4

What is the preferred way to filter query set with '__in' in Django?

providers = Provider.objects.filter(age__gt=10)
consumers = Consumer.objects.filter(consumer__in=providers)

or

providers_ids = Provider.objects.filter(age__gt=10).values_list('id', flat=True)
consumers = Consumer.objects.filter(consumer__in=providers_ids)
8

These should be totally equivalent. Underneath the hood Django will optimize both of these to a subselect query in SQL. See the QuerySet API reference on in:

This queryset will be evaluated as subselect statement:

SELECT ... WHERE consumer.id IN (SELECT id FROM ... WHERE _ IN _)

However you can force a lookup based on passing in explicit values for the primary keys by calling list on your values_list, like so:

providers_ids = list(Provider.objects.filter(age__gt=10).values_list('id', flat=True))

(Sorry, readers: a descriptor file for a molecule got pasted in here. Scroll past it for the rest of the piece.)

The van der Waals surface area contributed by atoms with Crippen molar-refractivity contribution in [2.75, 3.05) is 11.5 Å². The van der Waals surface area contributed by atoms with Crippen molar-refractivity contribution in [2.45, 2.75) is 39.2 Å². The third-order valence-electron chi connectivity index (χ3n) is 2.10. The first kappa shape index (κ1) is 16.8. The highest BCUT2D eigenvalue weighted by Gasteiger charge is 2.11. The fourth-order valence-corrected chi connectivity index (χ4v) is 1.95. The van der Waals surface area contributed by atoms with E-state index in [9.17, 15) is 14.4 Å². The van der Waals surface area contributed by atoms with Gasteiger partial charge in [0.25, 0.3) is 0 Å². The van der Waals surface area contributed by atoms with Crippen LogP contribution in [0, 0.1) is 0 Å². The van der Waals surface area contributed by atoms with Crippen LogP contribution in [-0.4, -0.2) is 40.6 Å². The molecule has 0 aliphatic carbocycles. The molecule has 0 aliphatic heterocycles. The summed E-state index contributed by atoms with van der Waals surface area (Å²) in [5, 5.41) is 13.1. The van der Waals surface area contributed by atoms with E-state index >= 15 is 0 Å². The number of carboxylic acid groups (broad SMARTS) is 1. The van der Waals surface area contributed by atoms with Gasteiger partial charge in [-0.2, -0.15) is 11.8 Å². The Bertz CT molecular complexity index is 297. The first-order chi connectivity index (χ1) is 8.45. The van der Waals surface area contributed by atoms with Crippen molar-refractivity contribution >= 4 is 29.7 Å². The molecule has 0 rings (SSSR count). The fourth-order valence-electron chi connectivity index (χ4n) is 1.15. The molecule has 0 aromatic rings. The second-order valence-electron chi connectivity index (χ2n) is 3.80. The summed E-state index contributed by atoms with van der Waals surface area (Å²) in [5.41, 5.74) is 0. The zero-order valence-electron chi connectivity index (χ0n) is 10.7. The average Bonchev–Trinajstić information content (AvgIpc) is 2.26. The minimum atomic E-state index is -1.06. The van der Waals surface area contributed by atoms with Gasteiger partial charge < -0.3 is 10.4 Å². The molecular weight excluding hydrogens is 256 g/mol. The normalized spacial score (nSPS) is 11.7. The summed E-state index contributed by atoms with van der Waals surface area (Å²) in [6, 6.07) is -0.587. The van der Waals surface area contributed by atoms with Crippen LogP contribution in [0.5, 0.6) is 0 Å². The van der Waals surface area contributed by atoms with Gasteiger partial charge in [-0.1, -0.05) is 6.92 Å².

consumers = Consumer.objects.filter(consumer__in=providers_ids)

This could be more performant in some cases, for example, when you have few providers, but it will be totally dependent on what your data is like and what database you're using. See the "Performance Considerations" note in the link above.

6

I Agree with Wilduck. However couple of notes

You can combine a filter such as these into one like this:

consumers = Consumer.objects.filter(consumer__age__gt=10)

This would give you the same result set - in a single query.

The second thing, to analyze the generated query, you can use the .query clause at the end.

Example:

print Provider.objects.filter(age__gt=10).query

would print the query the ORM would be generating to fetch the resultset.

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